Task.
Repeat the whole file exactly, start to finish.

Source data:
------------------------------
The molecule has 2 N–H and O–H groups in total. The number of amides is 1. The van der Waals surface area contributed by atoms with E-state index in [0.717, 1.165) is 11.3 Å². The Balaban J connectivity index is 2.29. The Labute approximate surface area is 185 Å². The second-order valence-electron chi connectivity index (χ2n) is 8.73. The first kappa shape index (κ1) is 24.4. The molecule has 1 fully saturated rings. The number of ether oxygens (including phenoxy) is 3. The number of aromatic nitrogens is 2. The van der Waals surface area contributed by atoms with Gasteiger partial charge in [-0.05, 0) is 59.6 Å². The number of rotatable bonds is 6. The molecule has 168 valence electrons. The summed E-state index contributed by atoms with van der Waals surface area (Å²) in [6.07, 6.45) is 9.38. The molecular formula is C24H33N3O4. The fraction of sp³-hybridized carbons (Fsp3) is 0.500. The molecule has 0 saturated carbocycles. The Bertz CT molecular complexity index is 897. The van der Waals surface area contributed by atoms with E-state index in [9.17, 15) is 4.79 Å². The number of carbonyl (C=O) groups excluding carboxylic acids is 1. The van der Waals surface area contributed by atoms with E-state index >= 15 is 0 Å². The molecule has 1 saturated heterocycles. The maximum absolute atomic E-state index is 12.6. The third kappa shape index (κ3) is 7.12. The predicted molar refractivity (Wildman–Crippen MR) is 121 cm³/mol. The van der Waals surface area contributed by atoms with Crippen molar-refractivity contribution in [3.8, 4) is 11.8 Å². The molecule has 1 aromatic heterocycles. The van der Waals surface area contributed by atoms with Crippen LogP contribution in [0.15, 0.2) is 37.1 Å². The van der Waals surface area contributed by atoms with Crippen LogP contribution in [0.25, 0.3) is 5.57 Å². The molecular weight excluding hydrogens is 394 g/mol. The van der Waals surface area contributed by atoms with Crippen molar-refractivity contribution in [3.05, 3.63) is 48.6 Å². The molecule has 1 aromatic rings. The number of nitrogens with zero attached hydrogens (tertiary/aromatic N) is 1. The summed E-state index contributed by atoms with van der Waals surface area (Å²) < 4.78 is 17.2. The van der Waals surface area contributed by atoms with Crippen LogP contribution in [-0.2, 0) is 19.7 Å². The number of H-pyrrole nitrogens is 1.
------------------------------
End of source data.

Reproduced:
The molecule has 2 N–H and O–H groups in total. The number of amides is 1. The van der Waals surface area contributed by atoms with E-state index in [0.717, 1.165) is 11.3 Å². The Balaban J connectivity index is 2.29. The Labute approximate surface area is 185 Å². The second-order valence-electron chi connectivity index (χ2n) is 8.73. The first kappa shape index (κ1) is 24.4. The molecule has 1 fully saturated rings. The number of ether oxygens (including phenoxy) is 3. The number of aromatic nitrogens is 2. The van der Waals surface area contributed by atoms with Gasteiger partial charge in [-0.05, 0) is 59.6 Å². The number of rotatable bonds is 6. The molecule has 168 valence electrons. The summed E-state index contributed by atoms with van der Waals surface area (Å²) in [6.07, 6.45) is 9.38. The molecular formula is C24H33N3O4. The fraction of sp³-hybridized carbons (Fsp3) is 0.500. The molecule has 0 saturated carbocycles. The Bertz CT molecular complexity index is 897. The van der Waals surface area contributed by atoms with E-state index in [9.17, 15) is 4.79 Å². The number of carbonyl (C=O) groups excluding carboxylic acids is 1. The van der Waals surface area contributed by atoms with E-state index >= 15 is 0 Å². The molecule has 1 saturated heterocycles. The maximum absolute atomic E-state index is 12.6. The third kappa shape index (κ3) is 7.12. The predicted molar refractivity (Wildman–Crippen MR) is 121 cm³/mol. The van der Waals surface area contributed by atoms with Crippen molar-refractivity contribution in [3.8, 4) is 11.8 Å². The molecule has 1 aromatic heterocycles. The van der Waals surface area contributed by atoms with Crippen LogP contribution in [0.15, 0.2) is 37.1 Å². The van der Waals surface area contributed by atoms with Crippen LogP contribution in [0.25, 0.3) is 5.57 Å². The molecular weight excluding hydrogens is 394 g/mol. The van der Waals surface area contributed by atoms with Crippen molar-refractivity contribution in [3.05, 3.63) is 48.6 Å². The molecule has 1 aromatic rings. The number of nitrogens with zero attached hydrogens (tertiary/aromatic N) is 1. The summed E-state index contributed by atoms with van der Waals surface area (Å²) < 4.78 is 17.2. The van der Waals surface area contributed by atoms with Crippen LogP contribution in [-0.2, 0) is 19.7 Å². The number of H-pyrrole nitrogens is 1.